Paddle the black waters of the fjord, ride along the upper estuary islands and observe the breath of the great whales in the Estuary. Discover the Saguenay–St. Lawrence Marine Park and travel through three magnificent and captivating ecosystems.
We float on the marine park along with the winds, tides and currents. Dug during the last ice age, the Saguenay Fjord is lined with cliffs reaching 300 meters. The St. Lawrence estuary offers a challenge to kayakers that will discover a landscape dotted with islands and inhabited by an impressive wildlife.
In summer, the marine park is an exceptional hunting ground. The whales, seals, and birds you will see during your sea outing, for the most part, travelled thousands of kilometres to come feed here. These wild animals spend a large part of their time feeding and resting.
Residents of the marine park, beluga whales are present throughout the year in the St. Lawrence, and in the Fjord during the summer. These whales give birth to their young in the summer particularly in July and August; so this is a critical time for the survival of calves and their mothers who need peace and quiet to raise and feed them and rest. Although the temptation is strong, do not approach them. This respectful attitude is important, whether you navigate by kayak or with any boat.
You are privileged to be able to watch them in their habitat and witness their natural behaviour. Pay close attention to comprehensive preservation zones. They aim at ensuring the protection of marine ecosystems, rare or sensitive habitats and species as well as important cultural resources. These areas are shown in the guide’s map.
– The mouth of the Saguenay is an area of intense maritime traffic: be vigilant and yield to other vessels.
– Currents in this area can reach 7 knots at ebb tide and 4 knots at rising tide. It is almost impossible to paddle against these current forces. Monitor tide times and plan to cross at slack water, when the sea level is stable (during the 30 minutes before and after high or low tide, check the tide table for more information).
In winter 1878, a Québec City merchant by the name of Charles-Napoléon Robitaille fell through ice covering the Saguenay River under the weight of his horse and carriage. Imploring the mercy of Virgin Mary, he managed to lift himself out of the water. In honour of She who saved him, he had a sculpture by Louis Jobin erected high atop Cap Trinité. Standing 180 metres above the water line, the Statue of Notre-Dame-du- Saguenay has looked out over the fjord since 1881.
Baie Sainte-Marguerite is a unique habitat essential for the survival of the beluga whale population.
During summer, it is often frequented by groups of females with their young.
An area closure and transit corridor are in force in the bay from June 21st to September 21st each year.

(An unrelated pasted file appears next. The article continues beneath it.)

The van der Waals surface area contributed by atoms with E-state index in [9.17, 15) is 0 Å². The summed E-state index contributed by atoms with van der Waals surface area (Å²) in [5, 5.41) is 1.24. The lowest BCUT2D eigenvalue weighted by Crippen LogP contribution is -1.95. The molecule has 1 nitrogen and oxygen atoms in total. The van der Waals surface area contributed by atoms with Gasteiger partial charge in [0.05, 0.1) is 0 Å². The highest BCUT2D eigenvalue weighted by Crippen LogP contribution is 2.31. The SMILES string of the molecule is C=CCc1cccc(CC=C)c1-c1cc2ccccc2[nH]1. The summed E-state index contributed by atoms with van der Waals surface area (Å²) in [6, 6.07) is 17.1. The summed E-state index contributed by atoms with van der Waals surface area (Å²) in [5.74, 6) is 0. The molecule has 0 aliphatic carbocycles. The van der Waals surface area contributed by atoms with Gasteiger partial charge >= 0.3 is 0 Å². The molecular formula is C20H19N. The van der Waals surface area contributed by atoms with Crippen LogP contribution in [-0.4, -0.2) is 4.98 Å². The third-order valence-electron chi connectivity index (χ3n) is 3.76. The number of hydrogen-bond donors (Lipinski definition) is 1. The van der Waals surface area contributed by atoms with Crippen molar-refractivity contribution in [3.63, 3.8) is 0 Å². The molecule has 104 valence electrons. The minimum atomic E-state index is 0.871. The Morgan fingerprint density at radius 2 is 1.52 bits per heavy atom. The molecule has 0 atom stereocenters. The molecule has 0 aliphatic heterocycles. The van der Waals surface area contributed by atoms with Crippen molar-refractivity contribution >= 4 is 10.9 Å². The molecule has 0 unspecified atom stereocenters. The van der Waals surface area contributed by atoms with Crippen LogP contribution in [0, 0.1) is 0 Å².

To offer a quiet place to belugas, boaters, kayakers and captains must respect these protection measures.
For all details click here.
It is easy to imagine that noise can disturb the whales. After all, they use sound to navigate the waters, hunt and socialize. But noise is not the only factor that can affect whales: proximity to humans and boats too. Even a small boat as silent as a kayak or a sail boat can cause disturbance.
The St. Lawrence River and the mouth of the Saguenay Fjord are used by tens of thousands of boats each summer. Busy waterway, and favored boating destination, it is also here that the food of whales concentrates during the summer. They spend their days eating and resting in order to replenish their energy reserves, greatly needed to survive the winter and long migrations.
The presence of a boat near a whale can force the animal to change its natural behavior (rate and duration of dives, respiratory rate and communications). This is called disturbance: the animal changes its behavior due to human presence. If it is repetitive, disturbance can hinder the whale’s chances of survival and reproduction. The Marine Activities in the Saguenay–St. Lawrence Marine Park Regulations have been developed to minimize the risk of disruption. Complying with the regulations helps to protect the whales.
Are you planning a seagoing activity without a certified guide? Before you set out, find out about the directives you need to follow and the equipment you need to bring to make sure your outing is safe and enjoyable. Consult the www.canot-kayak.qc.ca website.
Weather conditions change rapidly and strong marine currents could make your outing hazardous. For your safety, stay close to the shoreline so as to always keep it in sight,
particularly under fog conditions. On account of marine traffic, avoid making “shore-to-shore” crossings.
The sheer cliffs of the Saguenay fjord are an ideal nesting ground for the peregrine falcon. As the home of no less than 20% of all breeding pairs inventoried in Quebec, these cliffs are protected by the Parc national du Fjord-du-Saguenay.
You may encounter one of the teams dedicated to research, awareness or monitoring who ply the marine park on a Parks Canada or a Parcs Québec boat.